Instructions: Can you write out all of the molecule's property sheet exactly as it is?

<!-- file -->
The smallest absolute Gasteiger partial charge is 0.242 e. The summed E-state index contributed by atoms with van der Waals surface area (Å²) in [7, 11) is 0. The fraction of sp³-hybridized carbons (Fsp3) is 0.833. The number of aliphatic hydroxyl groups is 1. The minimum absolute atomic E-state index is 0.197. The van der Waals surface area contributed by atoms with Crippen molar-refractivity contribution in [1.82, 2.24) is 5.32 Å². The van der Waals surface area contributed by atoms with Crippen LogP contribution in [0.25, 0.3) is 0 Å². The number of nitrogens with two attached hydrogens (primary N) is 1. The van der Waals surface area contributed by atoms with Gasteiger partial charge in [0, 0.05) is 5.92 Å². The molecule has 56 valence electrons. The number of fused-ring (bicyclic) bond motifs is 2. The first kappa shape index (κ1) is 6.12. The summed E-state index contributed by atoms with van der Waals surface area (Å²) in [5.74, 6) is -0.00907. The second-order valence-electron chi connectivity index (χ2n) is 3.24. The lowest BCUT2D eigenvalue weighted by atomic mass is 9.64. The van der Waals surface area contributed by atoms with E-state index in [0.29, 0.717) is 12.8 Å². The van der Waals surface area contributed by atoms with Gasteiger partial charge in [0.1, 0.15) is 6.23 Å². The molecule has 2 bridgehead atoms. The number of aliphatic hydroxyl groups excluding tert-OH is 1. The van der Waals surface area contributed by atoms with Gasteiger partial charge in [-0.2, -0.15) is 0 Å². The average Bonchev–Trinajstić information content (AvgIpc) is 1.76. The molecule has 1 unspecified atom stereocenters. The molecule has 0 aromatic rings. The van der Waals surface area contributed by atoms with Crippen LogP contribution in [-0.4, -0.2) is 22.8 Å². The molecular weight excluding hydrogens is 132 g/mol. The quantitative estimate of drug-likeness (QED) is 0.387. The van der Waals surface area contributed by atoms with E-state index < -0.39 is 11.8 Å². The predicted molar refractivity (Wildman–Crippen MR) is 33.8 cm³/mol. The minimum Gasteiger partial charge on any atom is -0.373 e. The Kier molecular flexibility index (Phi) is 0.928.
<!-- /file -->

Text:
The smallest absolute Gasteiger partial charge is 0.242 e. The summed E-state index contributed by atoms with van der Waals surface area (Å²) in [7, 11) is 0. The fraction of sp³-hybridized carbons (Fsp3) is 0.833. The number of aliphatic hydroxyl groups is 1. The minimum absolute atomic E-state index is 0.197. The van der Waals surface area contributed by atoms with Crippen molar-refractivity contribution in [1.82, 2.24) is 5.32 Å². The van der Waals surface area contributed by atoms with Crippen LogP contribution in [0.25, 0.3) is 0 Å². The number of nitrogens with two attached hydrogens (primary N) is 1. The van der Waals surface area contributed by atoms with Gasteiger partial charge in [0, 0.05) is 5.92 Å². The molecule has 56 valence electrons. The number of fused-ring (bicyclic) bond motifs is 2. The first kappa shape index (κ1) is 6.12. The summed E-state index contributed by atoms with van der Waals surface area (Å²) in [5.74, 6) is -0.00907. The second-order valence-electron chi connectivity index (χ2n) is 3.24. The lowest BCUT2D eigenvalue weighted by atomic mass is 9.64. The van der Waals surface area contributed by atoms with E-state index in [0.29, 0.717) is 12.8 Å². The van der Waals surface area contributed by atoms with Gasteiger partial charge in [0.1, 0.15) is 6.23 Å². The molecule has 2 bridgehead atoms. The number of aliphatic hydroxyl groups excluding tert-OH is 1. The van der Waals surface area contributed by atoms with Gasteiger partial charge in [-0.2, -0.15) is 0 Å². The average Bonchev–Trinajstić information content (AvgIpc) is 1.76. The molecule has 1 unspecified atom stereocenters. The molecule has 0 aromatic rings. The van der Waals surface area contributed by atoms with Crippen LogP contribution in [-0.4, -0.2) is 22.8 Å². The molecular weight excluding hydrogens is 132 g/mol. The quantitative estimate of drug-likeness (QED) is 0.387. The van der Waals surface area contributed by atoms with E-state index < -0.39 is 11.8 Å². The predicted molar refractivity (Wildman–Crippen MR) is 33.8 cm³/mol. The minimum Gasteiger partial charge on any atom is -0.373 e. The Kier molecular flexibility index (Phi) is 0.928.